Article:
My first bike was a 1991 Honda Nighthawk CB250 named Beastie. Franzi sold it to me for $400. It had huge holes in the headers and sounded like a Harley! I would pull up at stop lights and Harley guys would turn their heads to see what bike that noise was coming from and they’d see my ratty-ass blacked out Nighthawk and turn their heads quickly in embarrassment. That bike ruled. I rode the shit out of it.
What do you ride now?
I ride a 2002 1100 Shadow Saber named Holy Diver — a lazy boy on wheels that goes 110. I loooooove her so!
How do you feel about queer, trans, and women in the bike scene? What have you seen in the Bay Area? Is there a strong community out here?
I think anyone who gets on a bike is doing themselves a huge favor. All that shit you hear people say is true: learning to ride on two wheels will set you free! Nothing clears my head quite like it — it’s my happy place.
Last summer was the first time in San Francisco the Trans March had a motorcycle contingent. I was super happy to be part of it! I definitely see a lot of lady riders and we have quite a few come into our shop.
There is definitely a strong community out there. Motorcycles bring people together who normally wouldn’t give each other the time of day. If you’re on a bike, especially an older, custom bike, something you’ve obviously put love into, people will chat you up. It’s cool.
Any disparaging comments made to you when you first started? Recently?
When I first got Holy Diver, I dropped her a few times. She’s over 500 lbs and I was learning to handle her weight. I was parking on a steep hill in Bernal Heights and lost my footing and she went down. A group of dudes were standing there and they just stood there watching. I can’t pick her up by myself — I asked them for a hand and one of them begrudgingly came over and as he walked away, muttered something about how I shouldn’t ride something I can’t pick up. Fucking dick.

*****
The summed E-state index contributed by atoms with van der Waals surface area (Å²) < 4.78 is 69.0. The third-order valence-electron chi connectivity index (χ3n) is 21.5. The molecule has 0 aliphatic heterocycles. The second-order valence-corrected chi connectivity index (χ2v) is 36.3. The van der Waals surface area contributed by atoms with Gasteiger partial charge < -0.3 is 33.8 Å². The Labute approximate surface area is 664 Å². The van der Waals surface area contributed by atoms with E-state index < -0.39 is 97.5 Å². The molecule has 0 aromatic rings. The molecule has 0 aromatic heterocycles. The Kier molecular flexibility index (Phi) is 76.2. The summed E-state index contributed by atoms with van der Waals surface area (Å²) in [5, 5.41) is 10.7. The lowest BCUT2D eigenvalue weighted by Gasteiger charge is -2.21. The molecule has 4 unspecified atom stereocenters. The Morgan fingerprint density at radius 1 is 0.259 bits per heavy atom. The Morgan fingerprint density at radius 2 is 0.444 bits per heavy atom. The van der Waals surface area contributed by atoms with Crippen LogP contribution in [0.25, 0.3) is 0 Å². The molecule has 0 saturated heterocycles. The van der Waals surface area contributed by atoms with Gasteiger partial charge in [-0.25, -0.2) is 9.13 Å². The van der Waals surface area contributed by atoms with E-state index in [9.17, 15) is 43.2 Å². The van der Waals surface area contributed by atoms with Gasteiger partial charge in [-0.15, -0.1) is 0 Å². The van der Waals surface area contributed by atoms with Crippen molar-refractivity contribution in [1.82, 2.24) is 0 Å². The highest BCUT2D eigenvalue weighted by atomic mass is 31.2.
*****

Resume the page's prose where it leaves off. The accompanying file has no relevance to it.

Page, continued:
Nothing recently. I am much more comfortable and have many thousands of miles under my belt.
Do you get to work on bikes for a living now?
I certainly do! I work at a shop in South San Francisco called Esoteric Cycles. We specialize in vintage Japanese repair and restoration. It is the best and most challenging thing I have every done. I’ve been there six months or so. It was a long road to get there — I’ve never been happier. My girlfriend and I also sell parts on eBay and I have a huge haul of vintage dirt bikes I’m working on restoring and parting out. We work out of her garage in Guerneville, which is a super cute small town in the redwoods, an hour and a half north of SF. Pretty rad!
Japanese bikes are the way to go. Are you in a band right now?
I am not. First time in over 18 years that I am not in a band or even playing drums. It’s a nice change for now. I honestly don’t have the time and I am doing what I love, so it feels good. I miss the release of banging it out for sure, but I’m sure I’ll play in a band again some day…although it’ll probably be some rock-and-roll band with a bunch of old guys or ladies! Ha!
Any advice to punks who want to ride?
Do it! Take a motorcycle safety class. They have them in most cities and they are worth every penny. They teach you how to handle the bike on a closed course with instructors. They provide the bikes and helmets, and their riding test is usually easier than the DMV’s test. Learn how to change your own oil, give a tune-up, etc… Get a manual for your bike and use the internet — YouTube is an awesome tool! Start getting tools at flea markets. I can’t help but assume everyone wants to work on their own bike — I would bet most punks would be down with that.
Favorite biker flick?
There are so many! Hot Chrome and Leather, The Last Ride, Easy Rider, Girl on a Motorcycle, Miniskirt Mob… Pretty much any movie with a motorcycle in it — especially from the ’60s or ’70s — is amazing, but my favorite is definitely On Any Sunday — bad-ass movie from the ’70s about the different styles of dirt bike racing/riding all over the world. It’s my happy movie.
I love Girl on a Motorcycle and own the VHS! It was so hard to track down. I want that leather riding suit! So, any last words, TrAsh?
Live Free, Ride Fast!!!!!